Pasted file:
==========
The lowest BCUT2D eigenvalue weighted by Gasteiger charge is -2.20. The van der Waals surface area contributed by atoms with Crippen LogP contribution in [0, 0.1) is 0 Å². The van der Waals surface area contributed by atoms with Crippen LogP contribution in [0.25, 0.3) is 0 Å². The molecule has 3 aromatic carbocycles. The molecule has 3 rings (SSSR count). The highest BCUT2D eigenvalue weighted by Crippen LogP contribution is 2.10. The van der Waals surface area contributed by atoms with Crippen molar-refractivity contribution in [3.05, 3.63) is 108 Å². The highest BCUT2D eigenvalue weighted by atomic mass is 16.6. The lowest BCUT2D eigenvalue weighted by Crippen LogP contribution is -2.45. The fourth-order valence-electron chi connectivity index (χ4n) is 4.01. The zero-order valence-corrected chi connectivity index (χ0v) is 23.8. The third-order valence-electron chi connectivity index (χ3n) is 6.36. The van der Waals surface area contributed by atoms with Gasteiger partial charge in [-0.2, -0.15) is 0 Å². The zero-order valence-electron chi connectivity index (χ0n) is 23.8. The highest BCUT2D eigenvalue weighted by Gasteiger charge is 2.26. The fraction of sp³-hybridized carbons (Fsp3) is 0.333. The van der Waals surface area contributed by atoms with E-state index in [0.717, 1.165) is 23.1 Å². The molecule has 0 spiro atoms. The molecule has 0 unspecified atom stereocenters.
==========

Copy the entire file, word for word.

The lowest BCUT2D eigenvalue weighted by Gasteiger charge is -2.20. The van der Waals surface area contributed by atoms with Crippen LogP contribution in [0, 0.1) is 0 Å². The van der Waals surface area contributed by atoms with Crippen LogP contribution in [0.25, 0.3) is 0 Å². The molecule has 3 aromatic carbocycles. The molecule has 3 rings (SSSR count). The highest BCUT2D eigenvalue weighted by Crippen LogP contribution is 2.10. The van der Waals surface area contributed by atoms with Crippen molar-refractivity contribution in [3.05, 3.63) is 108 Å². The highest BCUT2D eigenvalue weighted by atomic mass is 16.6. The lowest BCUT2D eigenvalue weighted by Crippen LogP contribution is -2.45. The fourth-order valence-electron chi connectivity index (χ4n) is 4.01. The zero-order valence-corrected chi connectivity index (χ0v) is 23.8. The third-order valence-electron chi connectivity index (χ3n) is 6.36. The van der Waals surface area contributed by atoms with Gasteiger partial charge in [-0.2, -0.15) is 0 Å². The zero-order valence-electron chi connectivity index (χ0n) is 23.8. The highest BCUT2D eigenvalue weighted by Gasteiger charge is 2.26. The fraction of sp³-hybridized carbons (Fsp3) is 0.333. The van der Waals surface area contributed by atoms with E-state index in [0.717, 1.165) is 23.1 Å². The molecule has 0 spiro atoms. The molecule has 0 unspecified atom stereocenters.